In hot weather there is an increased desire for some staff to go to the pub and indulge in a cheeky pint or more.    Once again it is recommended that employers have a policy in place dealing with drinking alcohol during working hours and being under the influence of alcohol.

It really does depend on the job and drinking alcohol is always going to be more serious if the work involves handling machinery or driving a vehicle.  In such circumstances drinking alcohol could be tantamount to gross misconduct especially where their health and safety and that of others is compromised.

On the other hand if staff work in an office environment then a pint of beer isn’t going to cause too much of a problem.  However if the consumption is excessive then it can be treated as a disciplinary issue.

It is also important to be aware of any members of staff who suffer from alcoholism and to offer help and assistance as opposed to dismissing them which could expose the employer to the risk of an employment tribunal claim.

Above all be consistent with all members of staff on what is acceptable in terms of consuming alcohol in hot weather and at all.  It most instances it will be a matter of common sense.

  1. It’s too hot in the office

Many staff have a tendency to complain that it is too hot to work during a hot weather.  As an employer there is a duty of care to your staff and during hot weather it is easy to take some simple measures to promote good health and safety practices and staff well-being.  You can for example ensure that there is plenty of drinking water, and a fridge to store cold drinks.  Ensure that there is adequate air conditioning and/or fans.    It might also be possible to buy ice-creams for staff which will also boost morale.

Do ensure that the hot weather does not impact on an increase in anger and bad tempers amongst staff and that any concerns about failure to concentrate and tiredness are looking at sympathetically.  There may be special circumstances for some members of staff who suffer from medical conditions that are aggravated by hot weather.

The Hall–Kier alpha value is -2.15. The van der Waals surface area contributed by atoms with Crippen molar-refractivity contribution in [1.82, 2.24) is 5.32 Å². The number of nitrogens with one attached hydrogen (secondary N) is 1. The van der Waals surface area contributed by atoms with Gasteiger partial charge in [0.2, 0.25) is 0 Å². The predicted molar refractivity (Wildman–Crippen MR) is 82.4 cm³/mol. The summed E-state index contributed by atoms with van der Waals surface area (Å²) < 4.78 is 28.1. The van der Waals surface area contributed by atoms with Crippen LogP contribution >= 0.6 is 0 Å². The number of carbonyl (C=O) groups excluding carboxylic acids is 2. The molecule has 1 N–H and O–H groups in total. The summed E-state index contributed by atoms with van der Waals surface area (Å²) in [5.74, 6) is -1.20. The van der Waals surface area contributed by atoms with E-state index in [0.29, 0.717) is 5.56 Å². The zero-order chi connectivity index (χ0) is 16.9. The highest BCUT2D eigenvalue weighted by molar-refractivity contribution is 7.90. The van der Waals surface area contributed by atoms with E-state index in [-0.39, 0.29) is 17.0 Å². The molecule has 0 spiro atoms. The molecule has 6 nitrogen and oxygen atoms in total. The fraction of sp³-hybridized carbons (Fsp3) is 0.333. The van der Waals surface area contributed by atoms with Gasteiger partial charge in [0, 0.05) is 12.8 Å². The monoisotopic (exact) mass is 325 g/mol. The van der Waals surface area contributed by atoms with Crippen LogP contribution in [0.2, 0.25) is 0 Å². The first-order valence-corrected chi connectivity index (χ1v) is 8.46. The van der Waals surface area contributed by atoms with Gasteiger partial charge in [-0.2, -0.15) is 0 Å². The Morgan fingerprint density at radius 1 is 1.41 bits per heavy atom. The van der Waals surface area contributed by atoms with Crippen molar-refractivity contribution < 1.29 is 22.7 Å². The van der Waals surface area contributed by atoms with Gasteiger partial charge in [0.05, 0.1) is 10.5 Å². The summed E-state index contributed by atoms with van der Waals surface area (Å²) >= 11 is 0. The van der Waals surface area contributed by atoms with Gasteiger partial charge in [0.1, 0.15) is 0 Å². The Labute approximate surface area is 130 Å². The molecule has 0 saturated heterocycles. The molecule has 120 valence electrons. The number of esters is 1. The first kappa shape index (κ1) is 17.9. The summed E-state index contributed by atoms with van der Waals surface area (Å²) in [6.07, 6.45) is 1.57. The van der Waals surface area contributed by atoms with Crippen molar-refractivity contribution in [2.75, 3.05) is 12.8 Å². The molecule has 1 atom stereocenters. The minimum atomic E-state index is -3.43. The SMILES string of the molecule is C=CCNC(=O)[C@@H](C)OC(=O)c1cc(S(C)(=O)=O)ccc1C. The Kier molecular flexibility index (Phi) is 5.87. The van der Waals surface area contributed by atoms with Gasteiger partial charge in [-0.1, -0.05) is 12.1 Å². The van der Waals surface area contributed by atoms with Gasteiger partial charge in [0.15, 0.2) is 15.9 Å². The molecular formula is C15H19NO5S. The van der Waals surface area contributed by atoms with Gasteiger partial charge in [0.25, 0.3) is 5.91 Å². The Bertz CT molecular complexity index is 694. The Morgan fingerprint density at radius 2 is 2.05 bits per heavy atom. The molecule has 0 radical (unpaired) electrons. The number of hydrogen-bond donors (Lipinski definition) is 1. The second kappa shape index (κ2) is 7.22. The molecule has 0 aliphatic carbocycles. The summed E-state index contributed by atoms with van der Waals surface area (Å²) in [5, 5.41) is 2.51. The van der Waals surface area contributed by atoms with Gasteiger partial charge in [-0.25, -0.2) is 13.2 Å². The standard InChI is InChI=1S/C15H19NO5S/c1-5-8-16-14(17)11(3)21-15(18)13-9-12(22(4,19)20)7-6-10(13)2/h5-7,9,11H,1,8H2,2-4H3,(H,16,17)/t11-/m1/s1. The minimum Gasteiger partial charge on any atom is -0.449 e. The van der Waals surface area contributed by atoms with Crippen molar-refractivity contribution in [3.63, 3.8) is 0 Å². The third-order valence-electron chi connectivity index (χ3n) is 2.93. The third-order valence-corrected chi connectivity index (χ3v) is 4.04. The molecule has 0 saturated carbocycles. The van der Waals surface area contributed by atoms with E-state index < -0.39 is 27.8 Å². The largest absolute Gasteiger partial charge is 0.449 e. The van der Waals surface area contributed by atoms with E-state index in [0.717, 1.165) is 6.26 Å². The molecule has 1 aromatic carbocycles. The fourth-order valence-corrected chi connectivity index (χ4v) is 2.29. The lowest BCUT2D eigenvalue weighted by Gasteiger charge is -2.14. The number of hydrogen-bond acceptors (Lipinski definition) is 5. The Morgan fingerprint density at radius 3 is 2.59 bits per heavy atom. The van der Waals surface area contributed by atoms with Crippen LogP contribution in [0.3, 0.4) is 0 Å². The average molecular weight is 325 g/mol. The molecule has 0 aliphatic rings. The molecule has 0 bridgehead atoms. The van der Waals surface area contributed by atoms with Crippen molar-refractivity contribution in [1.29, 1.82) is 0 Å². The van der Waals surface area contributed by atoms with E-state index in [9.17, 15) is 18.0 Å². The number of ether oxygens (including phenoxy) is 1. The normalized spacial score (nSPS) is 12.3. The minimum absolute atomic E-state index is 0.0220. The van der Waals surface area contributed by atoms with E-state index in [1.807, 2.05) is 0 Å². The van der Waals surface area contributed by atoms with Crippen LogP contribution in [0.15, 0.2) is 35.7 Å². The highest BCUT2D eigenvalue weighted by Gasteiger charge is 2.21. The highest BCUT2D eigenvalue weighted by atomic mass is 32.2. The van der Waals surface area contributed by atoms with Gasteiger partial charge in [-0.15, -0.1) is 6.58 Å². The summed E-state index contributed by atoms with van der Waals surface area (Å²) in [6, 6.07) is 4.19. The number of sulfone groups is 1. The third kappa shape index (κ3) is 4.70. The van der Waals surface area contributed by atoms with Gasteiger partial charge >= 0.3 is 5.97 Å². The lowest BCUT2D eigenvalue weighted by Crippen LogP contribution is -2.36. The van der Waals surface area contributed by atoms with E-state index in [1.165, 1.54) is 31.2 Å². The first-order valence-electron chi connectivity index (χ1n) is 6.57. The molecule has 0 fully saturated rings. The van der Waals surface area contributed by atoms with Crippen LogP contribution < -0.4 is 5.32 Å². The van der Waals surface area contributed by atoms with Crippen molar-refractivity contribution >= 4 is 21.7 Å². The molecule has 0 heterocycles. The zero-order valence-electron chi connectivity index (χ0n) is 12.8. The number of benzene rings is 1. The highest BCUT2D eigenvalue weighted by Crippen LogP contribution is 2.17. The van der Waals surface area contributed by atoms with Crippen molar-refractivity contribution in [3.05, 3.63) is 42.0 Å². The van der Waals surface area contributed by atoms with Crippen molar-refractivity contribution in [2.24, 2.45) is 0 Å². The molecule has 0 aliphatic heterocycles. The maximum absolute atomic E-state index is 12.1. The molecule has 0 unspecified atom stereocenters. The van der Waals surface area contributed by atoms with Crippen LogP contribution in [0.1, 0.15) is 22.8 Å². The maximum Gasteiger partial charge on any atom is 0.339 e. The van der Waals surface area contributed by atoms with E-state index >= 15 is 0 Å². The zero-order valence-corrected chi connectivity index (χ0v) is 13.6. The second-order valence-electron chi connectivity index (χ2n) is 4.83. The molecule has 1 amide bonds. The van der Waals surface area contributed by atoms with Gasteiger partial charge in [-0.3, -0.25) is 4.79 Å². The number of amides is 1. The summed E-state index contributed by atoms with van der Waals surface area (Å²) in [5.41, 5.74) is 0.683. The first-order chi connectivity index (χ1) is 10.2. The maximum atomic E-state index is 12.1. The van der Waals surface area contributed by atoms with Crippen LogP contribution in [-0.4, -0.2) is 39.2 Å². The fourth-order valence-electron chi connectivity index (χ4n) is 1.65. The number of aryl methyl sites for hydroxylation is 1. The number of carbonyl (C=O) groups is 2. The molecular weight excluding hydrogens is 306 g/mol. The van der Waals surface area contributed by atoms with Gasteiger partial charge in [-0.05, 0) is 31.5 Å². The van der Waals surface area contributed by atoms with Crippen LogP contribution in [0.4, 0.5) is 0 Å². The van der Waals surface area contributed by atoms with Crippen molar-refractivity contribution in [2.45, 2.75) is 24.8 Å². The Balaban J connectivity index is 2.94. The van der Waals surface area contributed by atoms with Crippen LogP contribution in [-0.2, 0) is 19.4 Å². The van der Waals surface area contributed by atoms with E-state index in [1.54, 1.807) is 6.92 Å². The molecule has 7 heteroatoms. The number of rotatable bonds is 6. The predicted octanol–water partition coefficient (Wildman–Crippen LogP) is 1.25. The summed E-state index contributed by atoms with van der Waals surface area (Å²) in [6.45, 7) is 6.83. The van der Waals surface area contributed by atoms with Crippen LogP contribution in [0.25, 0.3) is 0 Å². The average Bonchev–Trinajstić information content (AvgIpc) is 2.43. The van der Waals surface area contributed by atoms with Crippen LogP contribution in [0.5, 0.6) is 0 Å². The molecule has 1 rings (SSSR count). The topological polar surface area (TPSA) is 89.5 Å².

If staff work outside for example on a building site then it is also important to protect them from the hot sun and it is important to limit exposure to sunburn and heat stroke.  It is recommended that staff do not work outside during the hottest parts of the day which generally are perceived to be between 11am and 3pm.  Consider staggering hours or changing them with agreement so that outside workers work earlier and/or later shifts.

  1. Dress codes

If the working environment is professional with a strict dress code then it could be worth being lenient during hot weather to provide comfort to staff.    This could include relaxing the rules on wearing a jacket and tie for men, and to allow short sleeved shirts and blouses.   It should be a matter of common sense, whereas flip flops and shorts are not acceptable whereas chinos and a short sleeved shirt would be acceptable.

Hot weather is not unusual in the UK however the prolonged hot spell is.  It is therefore important that employers react sensibly to minimise discomfort in the workplace and to ensure that they have adequate weather related policies in place to deal with the issues set out in this article.

If you need any advice on implementing a weather related or any other policy mentioned in this article then contact Steven Eckett our Head of Employment and Senior Associate. or contact us on 020 7703 5034.